User talk:Jordan delacruz
- 1 my page
- 2 How Moodle development works
- 3 Guidelines
- 4 Documentation for core components
- 5 How you can contribute
- 6 Plans for the future
- 7 Resources
- 8 Tools
- 9 See also
How Moodle development works
You can also enrol in one of the Moodle Developer Courses.
The following guidelines are crucial reading for anyone wanting to contribute to the Moodle code base:
- Coding guidelines have to be followed by all Moodle developers
- Moodle design goals spells out the basic design goals behind Moodle
- Interface guidelines aim to provide a common feel to the Moodle user interface
- Moodle CVS for developers explains how to work with the Moodle code in CVS
- Tracker explains the Moodle Tracker for keeping track of bugs, issues, feature requests etc
- Working with the Community explains how to engage with the dev community and discuss changes
- Unit tests explains how to run the unit tests, and how to write new test cases.
- Fast portable SQL shows SQL techniques that are fast, efficient, and known to work on all supported DBs.
Documentation for core components
This section is for documentation of specific components of the existing core Moodle code. Discussion of components that are under discussion or in development can be found in the developer notes or on the roadmap.
The documents below give a general overview. For detailed function-by-function documentation, see the phpDocumentor documentation that is automatically generated from the comments in the code.
Core components that affect everything
- The database schema
- What happens when you require config.php
- lib/weblib.php for outputting stuff
- Database abstraction layer @ v1.7
- Roles and Capabilities system @ v1.7 for controlling who can do what
- Forms library @ v1.8 for creating accessible and secure HTML forms that let users edit things
- File API @ v2.0 for managing files stored by Moodle
Core libraries with a more specific uses
- Authentication API
- Cookieless Sessions
- Email processing
- Environment checking before install, check the user's server to ensure Moodle will work there.
- Groups system
- Moodle Network
- Question engine
- Stats package
- Migration to UTF-8 @ v1.6
- Admin settings
Modules included in the standard distribution
How you can contribute
Make a new plugin
The M in Moodle stands for modular, and the easiest, most maintainable way to add new functionality to Moodle is by using one of the many plugin APIs. There are many types of plugin you can write:
- Activity modules, see also NEWMODULE Documentation (work in progress)
- Admin reports
- Assignment types
- Authentication plugins
- Course formats
- Course reports
- Database fields
- Database presets
- Enrolment plugins
- Gradebook plugins (1.9 onwards)
- Portfolio plugins (2.0 onwards)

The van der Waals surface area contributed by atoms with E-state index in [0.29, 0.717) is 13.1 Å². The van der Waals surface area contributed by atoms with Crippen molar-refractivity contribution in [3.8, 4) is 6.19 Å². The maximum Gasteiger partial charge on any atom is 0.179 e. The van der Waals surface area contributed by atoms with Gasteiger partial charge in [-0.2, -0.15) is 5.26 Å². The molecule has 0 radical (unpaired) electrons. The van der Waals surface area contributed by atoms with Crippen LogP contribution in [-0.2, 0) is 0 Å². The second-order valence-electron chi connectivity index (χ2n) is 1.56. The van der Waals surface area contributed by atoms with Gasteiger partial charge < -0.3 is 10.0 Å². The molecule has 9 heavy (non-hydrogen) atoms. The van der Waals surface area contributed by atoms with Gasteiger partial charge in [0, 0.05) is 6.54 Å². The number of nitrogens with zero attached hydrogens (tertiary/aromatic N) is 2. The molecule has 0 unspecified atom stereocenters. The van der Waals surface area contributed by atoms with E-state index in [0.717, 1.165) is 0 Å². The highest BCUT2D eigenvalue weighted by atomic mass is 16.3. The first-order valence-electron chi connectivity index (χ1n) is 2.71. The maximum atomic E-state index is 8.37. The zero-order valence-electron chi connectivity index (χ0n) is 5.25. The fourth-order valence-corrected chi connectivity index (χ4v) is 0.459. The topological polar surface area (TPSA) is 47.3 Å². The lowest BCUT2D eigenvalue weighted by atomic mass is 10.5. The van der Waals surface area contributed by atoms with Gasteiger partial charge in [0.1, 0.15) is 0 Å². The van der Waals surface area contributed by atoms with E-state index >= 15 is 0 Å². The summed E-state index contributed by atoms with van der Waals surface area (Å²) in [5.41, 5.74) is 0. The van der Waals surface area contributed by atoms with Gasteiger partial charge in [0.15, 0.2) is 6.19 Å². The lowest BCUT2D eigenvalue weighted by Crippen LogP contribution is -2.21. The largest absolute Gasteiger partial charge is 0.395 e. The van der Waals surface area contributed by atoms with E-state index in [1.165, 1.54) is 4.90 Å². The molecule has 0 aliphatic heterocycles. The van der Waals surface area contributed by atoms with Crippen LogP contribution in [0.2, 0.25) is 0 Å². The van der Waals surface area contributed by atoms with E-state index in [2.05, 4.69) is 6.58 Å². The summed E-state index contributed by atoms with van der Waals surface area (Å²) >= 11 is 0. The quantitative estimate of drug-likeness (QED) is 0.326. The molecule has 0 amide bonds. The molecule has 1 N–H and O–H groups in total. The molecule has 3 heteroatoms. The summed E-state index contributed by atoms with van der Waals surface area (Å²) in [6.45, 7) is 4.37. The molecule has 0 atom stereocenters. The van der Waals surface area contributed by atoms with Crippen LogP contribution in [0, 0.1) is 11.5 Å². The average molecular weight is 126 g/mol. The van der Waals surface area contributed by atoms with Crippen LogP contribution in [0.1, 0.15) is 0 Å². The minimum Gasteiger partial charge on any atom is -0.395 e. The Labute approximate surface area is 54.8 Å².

- Question types
- Question import/export formats
- Quiz reports
- Repository plugins (2.0 onwards)
- Resource types
- Search engine adapters
General information that applies to all types of plugins
Please see the Guidelines for contributed code for an overview of how to contribute to the Moodle code.
Sometimes it is not possible to write a proper plugin for what you want to do, in which case you may have to resort to using the local customisations hook.
Change core code
Some types of change can only be made by editing the core Moodle code. Such changes are much harder to maintain than plugins. If you want your core change to be considered for inclusion in the official Moodle release, you need to create an issue in the tracker, and attach your change as a patch. It is also a good idea to discuss your ideas in the forums first. See Overview#Major_Development for more details.
Ways to contribute that do not involve PHP programming
- Create Moodle themes
- Translate Moodle into other languages
- Help document Moodle
- Join the testing effort, which involves participating in the bug tracker
Plans for the future
Ideas for and details of planned future features of Moodle are initially discussed on the forums in the Using Moodle course at moodle.org. That developer discussions are intermixed with user discussions in the same forums may seem strange at first but is one of the reasons for the success of Moodle. It is important that both end-users and developers discuss the future features together.
Once ideas begin to crystallize on the forums they can be summarized in this wiki, either as part of the roadmap or in the form of developer notes. These pages then form the basis for further discussion in the forums.
- Developer FAQ - frequently asked questions, especially useful for newcomers to Moodle
- Finding your way into the Moodle code - also aimed at newcomers
- Moodle tracker - bug reports, feature requests and other tracked issues
- Unmerged files - changes on the stable branch in CVS that have not been merged to HEAD
- Browse the code online:
- Moodle PHP doc reference - compiled nightly from the comment attached to each class and function in the code.
- Database Schema - for recent releases
- Development news and discussion section of Using Moodle course
Some tools people use when working on Moodle code:
- Setting up NetBeans for Moodle development - NetBeans for PHP is a great out-of-the-box editor.
- Setting up Eclipse for Moodle development - Eclipse is a great editor to use for php development, if you can work out how to set it up.
- Setting up Vim for Moodle development
- Firebug, see Firebug.
- Web developer extension
- ViewSourceWith - The main goal is to view page source with external applications, but you can do a lot of other things as well.
- Ctags - Using a tags file to navigate code
- W3C HTML validator - Moodle has built in support to make using it easier.
- Windows Installer - Windows Installer documentation for developer.